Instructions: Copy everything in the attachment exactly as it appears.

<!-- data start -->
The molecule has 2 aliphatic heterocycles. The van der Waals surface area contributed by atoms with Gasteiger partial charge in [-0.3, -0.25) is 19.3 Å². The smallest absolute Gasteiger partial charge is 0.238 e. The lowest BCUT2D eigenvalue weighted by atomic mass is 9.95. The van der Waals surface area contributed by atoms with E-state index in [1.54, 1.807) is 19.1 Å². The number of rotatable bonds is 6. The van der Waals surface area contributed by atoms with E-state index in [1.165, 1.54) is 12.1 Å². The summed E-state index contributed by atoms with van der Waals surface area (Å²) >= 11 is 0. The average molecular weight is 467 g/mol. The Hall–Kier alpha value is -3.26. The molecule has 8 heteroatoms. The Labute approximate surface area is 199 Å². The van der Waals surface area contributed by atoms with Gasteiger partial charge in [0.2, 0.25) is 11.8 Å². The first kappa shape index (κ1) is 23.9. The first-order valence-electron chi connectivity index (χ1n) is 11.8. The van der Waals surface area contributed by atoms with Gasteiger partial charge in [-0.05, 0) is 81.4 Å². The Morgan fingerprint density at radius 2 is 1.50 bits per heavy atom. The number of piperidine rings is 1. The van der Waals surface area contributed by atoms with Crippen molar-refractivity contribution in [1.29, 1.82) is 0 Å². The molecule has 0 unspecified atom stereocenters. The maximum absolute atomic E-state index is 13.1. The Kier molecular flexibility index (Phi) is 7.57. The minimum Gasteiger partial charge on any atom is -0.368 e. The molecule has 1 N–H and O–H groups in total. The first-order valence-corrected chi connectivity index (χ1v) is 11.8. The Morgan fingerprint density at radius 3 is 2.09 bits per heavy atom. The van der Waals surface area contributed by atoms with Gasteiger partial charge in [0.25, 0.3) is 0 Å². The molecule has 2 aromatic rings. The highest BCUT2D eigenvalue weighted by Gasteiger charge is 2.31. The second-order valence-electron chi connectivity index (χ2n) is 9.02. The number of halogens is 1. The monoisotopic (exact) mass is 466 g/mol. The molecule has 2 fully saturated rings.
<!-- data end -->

The molecule has 2 aliphatic heterocycles. The van der Waals surface area contributed by atoms with Gasteiger partial charge in [-0.3, -0.25) is 19.3 Å². The smallest absolute Gasteiger partial charge is 0.238 e. The lowest BCUT2D eigenvalue weighted by atomic mass is 9.95. The van der Waals surface area contributed by atoms with E-state index in [1.54, 1.807) is 19.1 Å². The number of rotatable bonds is 6. The van der Waals surface area contributed by atoms with E-state index in [1.165, 1.54) is 12.1 Å². The summed E-state index contributed by atoms with van der Waals surface area (Å²) >= 11 is 0. The average molecular weight is 467 g/mol. The Hall–Kier alpha value is -3.26. The molecule has 8 heteroatoms. The Labute approximate surface area is 199 Å². The van der Waals surface area contributed by atoms with Gasteiger partial charge in [0.2, 0.25) is 11.8 Å². The first kappa shape index (κ1) is 23.9. The first-order valence-electron chi connectivity index (χ1n) is 11.8. The van der Waals surface area contributed by atoms with Gasteiger partial charge in [-0.05, 0) is 81.4 Å². The Morgan fingerprint density at radius 2 is 1.50 bits per heavy atom. The number of piperidine rings is 1. The van der Waals surface area contributed by atoms with Crippen molar-refractivity contribution in [1.29, 1.82) is 0 Å². The molecule has 0 unspecified atom stereocenters. The maximum absolute atomic E-state index is 13.1. The Kier molecular flexibility index (Phi) is 7.57. The minimum Gasteiger partial charge on any atom is -0.368 e. The molecule has 1 N–H and O–H groups in total. The first-order valence-corrected chi connectivity index (χ1v) is 11.8. The Morgan fingerprint density at radius 3 is 2.09 bits per heavy atom. The van der Waals surface area contributed by atoms with Gasteiger partial charge in [0.25, 0.3) is 0 Å². The molecule has 2 aromatic rings. The highest BCUT2D eigenvalue weighted by Gasteiger charge is 2.31. The second-order valence-electron chi connectivity index (χ2n) is 9.02. The number of halogens is 1. The monoisotopic (exact) mass is 466 g/mol. The molecule has 2 fully saturated rings.